Genomic instability is a hallmark of cancer. The WW domain-containing oxidoreductase (WWOX) is a tumor suppressor spanning the common chromosomal fragile site FRA16D. Here, we report a direct role of WWOX in DNA damage response (DDR) and DNA repair. We show that Wwox deficiency results in reduced activation of the...
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  • Single-cell transcriptional heterogeneity [Cell Biology]
    [Nov 2014]

    The acute cellular response to stress generates a subpopulation of reversibly stress-tolerant cells under conditions that are lethal to the majority of the population. Stress tolerance is attributed to heterogeneity of gene expression within the population to ensure survival of a minority. We performed whole transcriptome sequencing analyses of metastatic...
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  • Parallel gene expression evolution in photophores [Evolution]
    [Nov 2014]

    Despite contingency in life’s history, the similarity of evolutionarily convergent traits may represent predictable solutions to common conditions. However, the extent to which overall gene expression levels (transcriptomes) underlying convergent traits are themselves convergent remains largely unexplored. Here, we show strong statistical support for convergent evolutionary origins and massively parallel...
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  • Genomic analyses of A. cinnamomea [Genetics]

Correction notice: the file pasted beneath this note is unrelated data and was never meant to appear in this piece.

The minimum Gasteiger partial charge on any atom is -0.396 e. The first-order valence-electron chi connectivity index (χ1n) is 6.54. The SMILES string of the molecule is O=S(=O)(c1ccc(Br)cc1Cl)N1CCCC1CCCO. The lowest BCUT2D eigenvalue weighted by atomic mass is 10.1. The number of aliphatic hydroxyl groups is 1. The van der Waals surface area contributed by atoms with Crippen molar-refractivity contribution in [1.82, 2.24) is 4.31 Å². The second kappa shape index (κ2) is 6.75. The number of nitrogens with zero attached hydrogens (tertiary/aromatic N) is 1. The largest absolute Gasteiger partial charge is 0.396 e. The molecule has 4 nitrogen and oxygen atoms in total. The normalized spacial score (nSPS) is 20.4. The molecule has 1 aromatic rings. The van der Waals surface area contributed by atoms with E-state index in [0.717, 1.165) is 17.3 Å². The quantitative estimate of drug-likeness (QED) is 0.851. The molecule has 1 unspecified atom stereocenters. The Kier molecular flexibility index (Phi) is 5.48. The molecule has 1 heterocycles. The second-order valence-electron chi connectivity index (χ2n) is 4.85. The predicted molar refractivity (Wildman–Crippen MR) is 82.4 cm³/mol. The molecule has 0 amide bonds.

[Nov 2014]

    Antrodia cinnamomea, a polyporus mushroom of Taiwan, has long been used as a remedy for cancer, hypertension, and hangover, with an annual market of over $100 million (US) in Taiwan. We obtained a 32.15-Mb genome draft containing 9,254 genes. Genome ontology enrichment and pathway analyses shed light on sexual development...
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  • Novel mediators in organ protection and resolution [Immunology and Inflammation]
    [Nov 2014]

    Upon infection and inflammation, tissue repair and regeneration are essential in reestablishing function. Here we identified potent molecules present in self-limited infectious murine exudates, regenerating planaria, and human milk as well as macrophages that stimulate tissue regeneration in planaria and are proresolving. Characterization of their physical properties and isotope tracking...
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  • IRAK1 mutation defines PEL [Microbiology]
    [Nov 2014]

    Primary effusion lymphoma (PEL) is an AIDS-defining cancer. All PELs carry Kaposi sarcoma-associated herpesvirus (KSHV). X chromosome-targeted sequencing of PEL identified 34 common missense mutations in 100% of cases. This included a Phe196Ser change in the interleukin 1 receptor-associated kinase 1 (IRAK1). The mutation was verified in primary PEL exudates....
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  • FUS and synaptic homeostasis [Neuroscience]
    [Nov 2014]